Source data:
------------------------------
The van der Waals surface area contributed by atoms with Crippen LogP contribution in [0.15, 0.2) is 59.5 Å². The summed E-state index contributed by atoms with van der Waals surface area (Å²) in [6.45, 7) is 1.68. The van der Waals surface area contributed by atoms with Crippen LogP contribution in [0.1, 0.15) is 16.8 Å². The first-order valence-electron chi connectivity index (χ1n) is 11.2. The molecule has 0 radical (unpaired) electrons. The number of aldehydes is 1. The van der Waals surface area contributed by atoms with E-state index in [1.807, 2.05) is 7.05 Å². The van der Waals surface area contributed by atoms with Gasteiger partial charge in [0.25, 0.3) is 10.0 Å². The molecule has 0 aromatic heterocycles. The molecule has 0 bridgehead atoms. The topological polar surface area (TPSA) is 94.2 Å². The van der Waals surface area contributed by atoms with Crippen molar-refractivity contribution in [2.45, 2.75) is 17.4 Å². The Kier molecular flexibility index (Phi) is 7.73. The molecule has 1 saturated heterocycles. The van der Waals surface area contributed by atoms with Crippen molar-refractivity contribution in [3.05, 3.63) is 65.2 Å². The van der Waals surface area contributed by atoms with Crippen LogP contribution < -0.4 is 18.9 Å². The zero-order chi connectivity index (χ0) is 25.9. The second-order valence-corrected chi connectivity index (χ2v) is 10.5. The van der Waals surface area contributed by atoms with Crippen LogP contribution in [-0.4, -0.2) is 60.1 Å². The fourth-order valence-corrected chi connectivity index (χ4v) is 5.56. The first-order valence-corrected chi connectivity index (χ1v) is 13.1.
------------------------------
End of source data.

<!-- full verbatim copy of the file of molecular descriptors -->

The van der Waals surface area contributed by atoms with Crippen LogP contribution in [0.15, 0.2) is 59.5 Å². The summed E-state index contributed by atoms with van der Waals surface area (Å²) in [6.45, 7) is 1.68. The van der Waals surface area contributed by atoms with Crippen LogP contribution in [0.1, 0.15) is 16.8 Å². The first-order valence-electron chi connectivity index (χ1n) is 11.2. The molecule has 0 radical (unpaired) electrons. The number of aldehydes is 1. The van der Waals surface area contributed by atoms with E-state index in [1.807, 2.05) is 7.05 Å². The van der Waals surface area contributed by atoms with Gasteiger partial charge in [0.25, 0.3) is 10.0 Å². The molecule has 0 aromatic heterocycles. The molecule has 0 bridgehead atoms. The topological polar surface area (TPSA) is 94.2 Å². The van der Waals surface area contributed by atoms with Crippen molar-refractivity contribution in [2.45, 2.75) is 17.4 Å². The Kier molecular flexibility index (Phi) is 7.73. The molecule has 1 saturated heterocycles. The van der Waals surface area contributed by atoms with Crippen molar-refractivity contribution in [3.05, 3.63) is 65.2 Å². The van der Waals surface area contributed by atoms with Crippen LogP contribution < -0.4 is 18.9 Å². The zero-order chi connectivity index (χ0) is 25.9. The second-order valence-corrected chi connectivity index (χ2v) is 10.5. The van der Waals surface area contributed by atoms with Crippen LogP contribution in [-0.4, -0.2) is 60.1 Å². The fourth-order valence-corrected chi connectivity index (χ4v) is 5.56. The first-order valence-corrected chi connectivity index (χ1v) is 13.1.